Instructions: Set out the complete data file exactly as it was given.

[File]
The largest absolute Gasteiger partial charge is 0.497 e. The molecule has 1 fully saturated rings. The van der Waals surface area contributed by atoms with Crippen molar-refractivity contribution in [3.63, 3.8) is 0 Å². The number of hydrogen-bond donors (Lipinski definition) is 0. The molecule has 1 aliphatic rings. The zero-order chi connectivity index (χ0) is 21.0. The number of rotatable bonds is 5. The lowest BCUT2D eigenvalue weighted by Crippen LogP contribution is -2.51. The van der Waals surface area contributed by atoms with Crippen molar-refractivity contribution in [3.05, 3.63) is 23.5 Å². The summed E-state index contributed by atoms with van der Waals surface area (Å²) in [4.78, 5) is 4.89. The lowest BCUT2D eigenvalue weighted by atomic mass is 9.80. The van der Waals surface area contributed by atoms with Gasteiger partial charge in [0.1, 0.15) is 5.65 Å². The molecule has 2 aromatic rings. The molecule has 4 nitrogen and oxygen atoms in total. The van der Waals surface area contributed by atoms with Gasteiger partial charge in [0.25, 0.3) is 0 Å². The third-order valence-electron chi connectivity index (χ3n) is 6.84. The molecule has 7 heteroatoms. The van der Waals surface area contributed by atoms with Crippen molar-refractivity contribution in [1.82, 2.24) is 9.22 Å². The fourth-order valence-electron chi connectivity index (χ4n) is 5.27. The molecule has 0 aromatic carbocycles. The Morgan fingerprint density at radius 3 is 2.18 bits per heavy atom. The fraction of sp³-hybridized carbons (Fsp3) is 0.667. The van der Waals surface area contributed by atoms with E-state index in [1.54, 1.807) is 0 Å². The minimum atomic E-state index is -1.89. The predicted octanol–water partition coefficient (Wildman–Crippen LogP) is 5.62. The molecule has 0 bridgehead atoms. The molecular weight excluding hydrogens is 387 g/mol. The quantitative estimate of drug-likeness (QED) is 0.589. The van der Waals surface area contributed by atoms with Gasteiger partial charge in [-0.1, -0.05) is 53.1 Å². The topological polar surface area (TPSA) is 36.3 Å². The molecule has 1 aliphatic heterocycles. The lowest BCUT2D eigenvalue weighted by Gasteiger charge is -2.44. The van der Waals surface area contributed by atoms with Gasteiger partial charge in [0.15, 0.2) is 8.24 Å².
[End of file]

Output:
The largest absolute Gasteiger partial charge is 0.497 e. The molecule has 1 fully saturated rings. The van der Waals surface area contributed by atoms with Crippen molar-refractivity contribution in [3.63, 3.8) is 0 Å². The number of hydrogen-bond donors (Lipinski definition) is 0. The molecule has 1 aliphatic rings. The zero-order chi connectivity index (χ0) is 21.0. The number of rotatable bonds is 5. The lowest BCUT2D eigenvalue weighted by Crippen LogP contribution is -2.51. The van der Waals surface area contributed by atoms with Crippen molar-refractivity contribution in [3.05, 3.63) is 23.5 Å². The summed E-state index contributed by atoms with van der Waals surface area (Å²) in [4.78, 5) is 4.89. The lowest BCUT2D eigenvalue weighted by atomic mass is 9.80. The van der Waals surface area contributed by atoms with Gasteiger partial charge in [0.1, 0.15) is 5.65 Å². The molecule has 2 aromatic rings. The molecule has 4 nitrogen and oxygen atoms in total. The van der Waals surface area contributed by atoms with Gasteiger partial charge in [0.25, 0.3) is 0 Å². The third-order valence-electron chi connectivity index (χ3n) is 6.84. The molecule has 7 heteroatoms. The van der Waals surface area contributed by atoms with Crippen molar-refractivity contribution in [1.82, 2.24) is 9.22 Å². The fourth-order valence-electron chi connectivity index (χ4n) is 5.27. The molecule has 0 aromatic carbocycles. The Morgan fingerprint density at radius 3 is 2.18 bits per heavy atom. The fraction of sp³-hybridized carbons (Fsp3) is 0.667. The van der Waals surface area contributed by atoms with E-state index in [1.54, 1.807) is 0 Å². The minimum atomic E-state index is -1.89. The predicted octanol–water partition coefficient (Wildman–Crippen LogP) is 5.62. The molecule has 0 bridgehead atoms. The molecular weight excluding hydrogens is 387 g/mol. The quantitative estimate of drug-likeness (QED) is 0.589. The van der Waals surface area contributed by atoms with Gasteiger partial charge in [-0.1, -0.05) is 53.1 Å². The topological polar surface area (TPSA) is 36.3 Å². The molecule has 1 aliphatic heterocycles. The lowest BCUT2D eigenvalue weighted by Gasteiger charge is -2.44. The van der Waals surface area contributed by atoms with Gasteiger partial charge in [0.15, 0.2) is 8.24 Å².